Awesome modules of Recon-ng used for Web Recon testing

Jay Turla
February 18, 2013 by
Jay Turla

In my previous article, I wrote an introduction to the Recon-ng Framework and its basic usage, which is primarily used for automatic information gathering and web reconnaissance. In this write-up, we will still talk about Recon-ng and will focus on the modules that are used for web recon testing purposes. Web recon testing is very vital for penetration testers in order to check for the flaws in the website or system and gather some information like the basic functionality of the website, accessibility, browser compatibility, performance, and the web technologies that are used by the website.

DNS cache snooper

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This auxiliary module is contributed by thrapt and is used for checking a name server's visited domains by using a technique called DNS cache snooping (Scraping). It makes non-recursive queries to the client's DNS servers with the use of known Antivirus update site domains so that we can check possible antivirus vendors that are used on a client's network. Below are the sites included in the Recon-ng Framework for the auxiliary:cache_snoop module which can be found under data/av_domains.lst:































Thus, if you happen to know other antivirus update site domains, you can just simply add one on the av_domains.lst file or even contribute to this project by making a pull request.

WhatWeb web technologies scan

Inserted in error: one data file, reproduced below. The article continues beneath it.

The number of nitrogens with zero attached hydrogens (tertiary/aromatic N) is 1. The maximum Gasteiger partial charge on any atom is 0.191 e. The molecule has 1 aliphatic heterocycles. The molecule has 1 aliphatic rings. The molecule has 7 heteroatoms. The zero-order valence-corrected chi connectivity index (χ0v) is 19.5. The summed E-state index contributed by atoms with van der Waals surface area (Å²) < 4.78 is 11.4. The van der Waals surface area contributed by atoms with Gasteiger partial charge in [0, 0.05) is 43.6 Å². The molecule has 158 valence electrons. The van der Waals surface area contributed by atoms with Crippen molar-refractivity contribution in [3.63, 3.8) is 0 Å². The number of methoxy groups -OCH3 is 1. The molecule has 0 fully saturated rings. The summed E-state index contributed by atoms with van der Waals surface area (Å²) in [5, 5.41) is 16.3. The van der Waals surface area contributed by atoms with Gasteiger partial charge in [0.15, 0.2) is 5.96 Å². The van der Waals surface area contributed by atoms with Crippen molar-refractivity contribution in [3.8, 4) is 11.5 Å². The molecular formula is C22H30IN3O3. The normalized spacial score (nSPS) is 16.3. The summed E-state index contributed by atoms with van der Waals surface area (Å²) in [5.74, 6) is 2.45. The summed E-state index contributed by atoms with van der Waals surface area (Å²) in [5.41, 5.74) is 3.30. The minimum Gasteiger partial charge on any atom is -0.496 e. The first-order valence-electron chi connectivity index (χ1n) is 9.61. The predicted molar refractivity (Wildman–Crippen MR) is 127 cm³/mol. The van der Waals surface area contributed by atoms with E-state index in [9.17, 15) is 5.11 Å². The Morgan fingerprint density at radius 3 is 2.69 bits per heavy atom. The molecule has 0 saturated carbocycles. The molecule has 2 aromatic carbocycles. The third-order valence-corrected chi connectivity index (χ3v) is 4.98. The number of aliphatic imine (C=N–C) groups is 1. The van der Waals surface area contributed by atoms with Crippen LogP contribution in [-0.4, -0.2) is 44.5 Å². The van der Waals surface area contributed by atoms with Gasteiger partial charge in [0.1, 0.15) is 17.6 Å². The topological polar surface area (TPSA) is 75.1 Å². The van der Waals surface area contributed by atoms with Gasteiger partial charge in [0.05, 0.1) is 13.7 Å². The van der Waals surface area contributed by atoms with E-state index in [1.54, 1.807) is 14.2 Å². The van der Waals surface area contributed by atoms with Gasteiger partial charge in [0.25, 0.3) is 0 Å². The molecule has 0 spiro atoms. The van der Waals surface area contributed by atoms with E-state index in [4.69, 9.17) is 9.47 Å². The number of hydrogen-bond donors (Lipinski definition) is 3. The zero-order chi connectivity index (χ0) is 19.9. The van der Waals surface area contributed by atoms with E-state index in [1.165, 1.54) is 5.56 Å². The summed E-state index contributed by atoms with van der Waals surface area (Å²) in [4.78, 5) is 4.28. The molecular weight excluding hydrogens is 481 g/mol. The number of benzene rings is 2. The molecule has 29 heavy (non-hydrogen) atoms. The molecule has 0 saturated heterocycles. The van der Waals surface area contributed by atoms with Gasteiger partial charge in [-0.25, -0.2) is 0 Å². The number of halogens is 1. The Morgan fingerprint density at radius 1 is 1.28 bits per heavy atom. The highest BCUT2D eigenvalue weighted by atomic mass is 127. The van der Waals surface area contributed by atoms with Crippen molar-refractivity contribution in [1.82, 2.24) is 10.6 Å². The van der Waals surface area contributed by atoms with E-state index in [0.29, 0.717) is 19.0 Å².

This auxiliary module is contributed by thrapt and it leverages WhatWeb.net to recognize web technologies that are being used by the target like its Content Management System (CMS), JavaScript libraries, web servers, embedded devices, email addresses, account IDs, web framework modules, SQL errors, Google Analytics, blogging platforms, plugin versions, etc…

Sample Usage:


recon-ng> use auxiliary:whatweb

recon-ng [auxiliary:whatweb] > set source infosecinstitute.com

source => infosecinstitute.com

recon-ng [auxiliary:whatweb] > run

https://www.infosecinstitute.com [301] HTTPServer[Apache/2.2.23],

RedirectLocation [https://www.infosecinstitute.com/],

Apache [2.2.23],

IP [],

Title [301 Moved Permanently],


https://www.infosecinstitute.com/ [200] X-UA-Compatible[IE=EmulateIE7],

HTTPServer [Apache/2.2.23],

Google-Analytics [UA-146509-2],



JQuery, Title[InfoSec Institute - Information Security Training and IT Boot Camps],



ELMAH log scanner

This module is one of the first auxiliary modules started by Tim Tomes a.k.a LaNMaSteR53, the main author of the Recon-ng Framework. This scanner checks for the 'elmah.axd' log page, an error logging module and handler that can be dynamically added to a running ASP.NET web application, or even to all ASP.NET web applications on a machine, without theneed for re-compilation or re-deployment. But there is a problem with this page –it can possibly be used by attackers for ASP.NET session hijacking because of the .ASPXAUTH cookie.

Apache server-status page scanner

This auxiliary module checks if a certain website has an Apache server-status page which allows administrators to check if the server of their website is doing well. The page shows the Server Version, CPU Usage, Active Connections, Child Server number generation, some OS process ID's, and other details which are related to the Apache Server. A security researcher named Daniel Cid said, "probably not a big deal by itself (well, if you don't have an unprotected admin panel), but that can help attackers easily find more information about these environments and use them for more complex attacks."

Dot Net Nuke (DNN) remote file upload vulnerability checker